Nearly one year ago, Covid-19 was declared a global pandemic. And while we are very much still in it, it is already clear that this disruption will alter the fabric of public education as we know it.
Many public schools have been shuttered as educators have been asked (in many cases little more more than the scant resources to which they are accustomed) to shift the locus of learning from the physical to the virtual.
School districts in locked-down parts of the world adopted their own response to the crisis, each one informed by advice from politicians and, at times, from public health experts.
While they all differed in flavour, they shared in common a vague and urgent directive that all learning, somehow, must now happen remotely.
This Great Pivot in modern public education has been a relatively swift one, if you consider that its policymakers are not exactly known for adaptability. Public education is something of a barge: it carries a lot, but it is a cumbersome thing. It can alter course if it must, though when it does, it takes a long time to slow the inertia of the way things have always been done.
But shift it did. Overnight, the notion of the ‘classroom’ was blown open, as school boards grappled with the need to reach and teach millions of children in districts in various degrees of lockdown. Never have schools confronted a crisis of this nature and magnitude.
Naturally, roadblocks arose. Wifi became a lifeline. Teachers called on publishers to grant emergency access to digital textbooks. Also, there was the matter of some students seeming to vanish.
Gone were the extra-curriculars, like sports and clubs (which no longer sound like ‘extra,’ but rather, the very stuff that make up the spirit of school). Sports and clubs. Breakfast programs. After-school tutoring.
And gone were little moments of connection which suddenly seemed paramount to human connection. One week, connection was a fist bump in the hall. The next, it was a box on a Zoom call: muted mic, video off. A toneless email. Silence.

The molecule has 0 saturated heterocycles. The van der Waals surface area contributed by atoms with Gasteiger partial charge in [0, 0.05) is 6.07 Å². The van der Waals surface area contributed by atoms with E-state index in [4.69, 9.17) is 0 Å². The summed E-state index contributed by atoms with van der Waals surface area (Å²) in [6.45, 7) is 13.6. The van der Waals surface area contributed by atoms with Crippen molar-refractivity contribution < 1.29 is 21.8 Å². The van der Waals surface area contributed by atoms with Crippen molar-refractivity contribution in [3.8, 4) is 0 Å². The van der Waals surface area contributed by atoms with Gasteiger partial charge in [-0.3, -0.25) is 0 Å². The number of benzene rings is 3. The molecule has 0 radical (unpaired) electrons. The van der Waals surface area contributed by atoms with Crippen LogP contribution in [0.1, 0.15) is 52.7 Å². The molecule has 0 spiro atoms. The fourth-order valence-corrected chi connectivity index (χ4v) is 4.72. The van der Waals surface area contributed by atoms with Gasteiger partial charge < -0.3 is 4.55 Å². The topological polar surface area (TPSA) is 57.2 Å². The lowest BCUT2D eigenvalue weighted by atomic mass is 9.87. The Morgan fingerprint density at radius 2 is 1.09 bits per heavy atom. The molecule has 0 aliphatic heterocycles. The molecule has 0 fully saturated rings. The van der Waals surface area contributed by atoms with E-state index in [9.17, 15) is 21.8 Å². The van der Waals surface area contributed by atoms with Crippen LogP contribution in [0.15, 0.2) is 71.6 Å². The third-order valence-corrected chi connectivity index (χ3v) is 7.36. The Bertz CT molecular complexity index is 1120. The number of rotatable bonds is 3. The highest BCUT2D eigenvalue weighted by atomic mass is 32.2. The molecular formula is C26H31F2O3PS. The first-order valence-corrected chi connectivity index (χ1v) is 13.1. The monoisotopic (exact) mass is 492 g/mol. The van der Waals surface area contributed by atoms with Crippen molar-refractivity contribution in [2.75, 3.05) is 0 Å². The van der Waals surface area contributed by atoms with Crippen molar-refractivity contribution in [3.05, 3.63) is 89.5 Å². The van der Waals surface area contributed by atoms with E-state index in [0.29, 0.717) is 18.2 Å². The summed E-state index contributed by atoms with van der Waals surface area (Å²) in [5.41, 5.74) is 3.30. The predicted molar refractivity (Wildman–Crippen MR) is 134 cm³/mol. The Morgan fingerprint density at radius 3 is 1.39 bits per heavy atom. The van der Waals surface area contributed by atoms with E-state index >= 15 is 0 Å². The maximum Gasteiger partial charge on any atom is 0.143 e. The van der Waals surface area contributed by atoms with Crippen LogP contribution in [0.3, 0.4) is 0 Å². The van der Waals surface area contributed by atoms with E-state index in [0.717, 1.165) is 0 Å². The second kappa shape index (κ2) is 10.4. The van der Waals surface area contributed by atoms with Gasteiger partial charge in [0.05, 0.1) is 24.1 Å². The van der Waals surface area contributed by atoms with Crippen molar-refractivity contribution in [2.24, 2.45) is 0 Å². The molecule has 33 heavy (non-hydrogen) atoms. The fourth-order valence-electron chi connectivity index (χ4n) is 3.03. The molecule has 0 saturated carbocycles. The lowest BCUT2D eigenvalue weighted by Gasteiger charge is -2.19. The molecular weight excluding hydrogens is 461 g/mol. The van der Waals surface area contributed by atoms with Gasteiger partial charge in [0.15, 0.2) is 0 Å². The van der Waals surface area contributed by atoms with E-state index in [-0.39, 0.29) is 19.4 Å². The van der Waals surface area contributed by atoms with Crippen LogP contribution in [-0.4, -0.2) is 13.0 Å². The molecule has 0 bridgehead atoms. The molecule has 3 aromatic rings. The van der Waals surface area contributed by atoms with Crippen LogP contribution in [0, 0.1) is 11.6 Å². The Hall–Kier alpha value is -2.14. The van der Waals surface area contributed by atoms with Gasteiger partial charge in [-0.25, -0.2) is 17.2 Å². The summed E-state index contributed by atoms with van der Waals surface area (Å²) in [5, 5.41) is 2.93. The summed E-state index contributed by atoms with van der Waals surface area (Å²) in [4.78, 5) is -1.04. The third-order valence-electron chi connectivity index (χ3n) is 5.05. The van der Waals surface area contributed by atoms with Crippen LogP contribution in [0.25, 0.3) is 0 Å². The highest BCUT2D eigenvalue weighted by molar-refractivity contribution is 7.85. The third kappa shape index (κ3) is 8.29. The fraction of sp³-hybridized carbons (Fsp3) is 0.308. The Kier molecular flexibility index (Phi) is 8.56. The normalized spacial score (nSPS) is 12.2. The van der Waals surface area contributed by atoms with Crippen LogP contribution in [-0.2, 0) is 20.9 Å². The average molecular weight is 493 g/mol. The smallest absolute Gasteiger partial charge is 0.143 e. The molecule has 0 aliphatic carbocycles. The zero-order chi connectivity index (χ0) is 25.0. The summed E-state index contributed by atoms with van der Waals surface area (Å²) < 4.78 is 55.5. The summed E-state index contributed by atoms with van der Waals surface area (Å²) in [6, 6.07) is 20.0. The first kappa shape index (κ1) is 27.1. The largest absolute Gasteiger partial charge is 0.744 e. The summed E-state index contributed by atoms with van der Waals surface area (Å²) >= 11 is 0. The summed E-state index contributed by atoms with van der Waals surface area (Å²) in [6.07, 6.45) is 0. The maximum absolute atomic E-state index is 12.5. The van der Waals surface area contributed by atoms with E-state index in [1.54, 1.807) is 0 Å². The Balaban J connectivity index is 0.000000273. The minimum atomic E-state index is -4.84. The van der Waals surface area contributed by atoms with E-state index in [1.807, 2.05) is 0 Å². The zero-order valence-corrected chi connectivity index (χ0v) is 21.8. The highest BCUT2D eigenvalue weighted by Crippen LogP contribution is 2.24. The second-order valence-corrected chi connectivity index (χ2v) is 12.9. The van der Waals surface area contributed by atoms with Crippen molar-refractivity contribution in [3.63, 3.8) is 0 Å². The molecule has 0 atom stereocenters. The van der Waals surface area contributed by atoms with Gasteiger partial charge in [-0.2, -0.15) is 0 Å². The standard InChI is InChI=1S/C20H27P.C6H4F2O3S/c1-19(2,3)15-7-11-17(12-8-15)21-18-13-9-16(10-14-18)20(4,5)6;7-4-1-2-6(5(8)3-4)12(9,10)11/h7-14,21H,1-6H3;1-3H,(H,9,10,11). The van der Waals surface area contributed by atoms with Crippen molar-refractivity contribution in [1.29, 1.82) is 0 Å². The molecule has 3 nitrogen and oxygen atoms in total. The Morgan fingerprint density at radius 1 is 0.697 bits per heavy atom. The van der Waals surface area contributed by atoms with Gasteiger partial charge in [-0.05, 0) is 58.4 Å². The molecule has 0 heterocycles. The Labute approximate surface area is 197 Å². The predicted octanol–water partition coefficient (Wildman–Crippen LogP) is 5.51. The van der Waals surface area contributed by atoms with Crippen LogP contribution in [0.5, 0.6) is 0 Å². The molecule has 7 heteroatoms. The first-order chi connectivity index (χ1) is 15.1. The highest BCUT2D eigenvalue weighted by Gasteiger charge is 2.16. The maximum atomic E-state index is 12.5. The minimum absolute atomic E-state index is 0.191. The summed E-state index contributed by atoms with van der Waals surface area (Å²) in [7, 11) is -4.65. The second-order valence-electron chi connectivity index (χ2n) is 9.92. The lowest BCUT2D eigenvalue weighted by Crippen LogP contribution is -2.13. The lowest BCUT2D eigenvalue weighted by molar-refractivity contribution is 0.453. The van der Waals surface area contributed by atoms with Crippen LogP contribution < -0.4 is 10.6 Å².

The sudden separation — this disconnection — was, for teachers and students alike, at best, jarring experience.
At worst, it spelled a quiet trauma beginning to unfold, whose effects may be felt long after we are out of this. The ‘we’ here includes students, parents, teachers, and anyone with a stake in public education — which is, frankly, all of us.
Still, this period of change has not been entirely bereft of victories and reasons for hope. For one, educators have been able to provide many students with something that seems like a distant notion: normalcy.
Continuity of learning, and an attempt to replicate the routines to which young people have grown accustomed — attendance, lessons, homework — has given many young people a kind of structure at a time when very little feels in our control. At a time of rapid social flux, when all our places of gathering have been closed, school goes on. It has been a case study in resilience.
Still, virtual learning is, at best, a shadow of a shadow of ‘the real thing.’ What has become obvious is that the spirit of a so-called 21st century education rests not its access to the latest tools new technologies, but on its ability to facilitate and foster rich, in-person, interaction between human beings.
Are we paying attention to this fact? Face-to-face human connection is, we are discovering, at the nexus of the learning experience, and it cannot be properly and fully replicated by any amount of digital innovation.